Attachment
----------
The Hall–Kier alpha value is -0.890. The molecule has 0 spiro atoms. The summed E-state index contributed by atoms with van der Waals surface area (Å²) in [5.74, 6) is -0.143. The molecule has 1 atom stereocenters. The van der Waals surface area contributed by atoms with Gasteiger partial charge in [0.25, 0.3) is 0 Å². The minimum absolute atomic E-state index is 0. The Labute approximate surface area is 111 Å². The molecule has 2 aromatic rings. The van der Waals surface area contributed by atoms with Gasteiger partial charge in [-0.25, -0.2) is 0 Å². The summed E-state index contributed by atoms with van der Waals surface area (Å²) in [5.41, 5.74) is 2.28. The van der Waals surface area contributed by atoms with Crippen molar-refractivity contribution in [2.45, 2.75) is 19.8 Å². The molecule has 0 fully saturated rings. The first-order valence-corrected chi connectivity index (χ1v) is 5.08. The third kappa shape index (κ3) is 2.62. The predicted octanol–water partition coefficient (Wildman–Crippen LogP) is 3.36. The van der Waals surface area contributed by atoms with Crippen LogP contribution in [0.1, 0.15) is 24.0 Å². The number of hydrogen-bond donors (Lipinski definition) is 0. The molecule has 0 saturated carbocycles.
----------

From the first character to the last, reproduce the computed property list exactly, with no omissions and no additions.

The Hall–Kier alpha value is -0.890. The molecule has 0 spiro atoms. The summed E-state index contributed by atoms with van der Waals surface area (Å²) in [5.74, 6) is -0.143. The molecule has 1 atom stereocenters. The van der Waals surface area contributed by atoms with Gasteiger partial charge in [0.25, 0.3) is 0 Å². The minimum absolute atomic E-state index is 0. The Labute approximate surface area is 111 Å². The molecule has 2 aromatic rings. The van der Waals surface area contributed by atoms with Gasteiger partial charge in [-0.25, -0.2) is 0 Å². The summed E-state index contributed by atoms with van der Waals surface area (Å²) in [5.41, 5.74) is 2.28. The van der Waals surface area contributed by atoms with Crippen molar-refractivity contribution in [2.45, 2.75) is 19.8 Å². The molecule has 0 fully saturated rings. The first-order valence-corrected chi connectivity index (χ1v) is 5.08. The third kappa shape index (κ3) is 2.62. The predicted octanol–water partition coefficient (Wildman–Crippen LogP) is 3.36. The van der Waals surface area contributed by atoms with Crippen LogP contribution in [0.1, 0.15) is 24.0 Å². The number of hydrogen-bond donors (Lipinski definition) is 0. The molecule has 0 saturated carbocycles.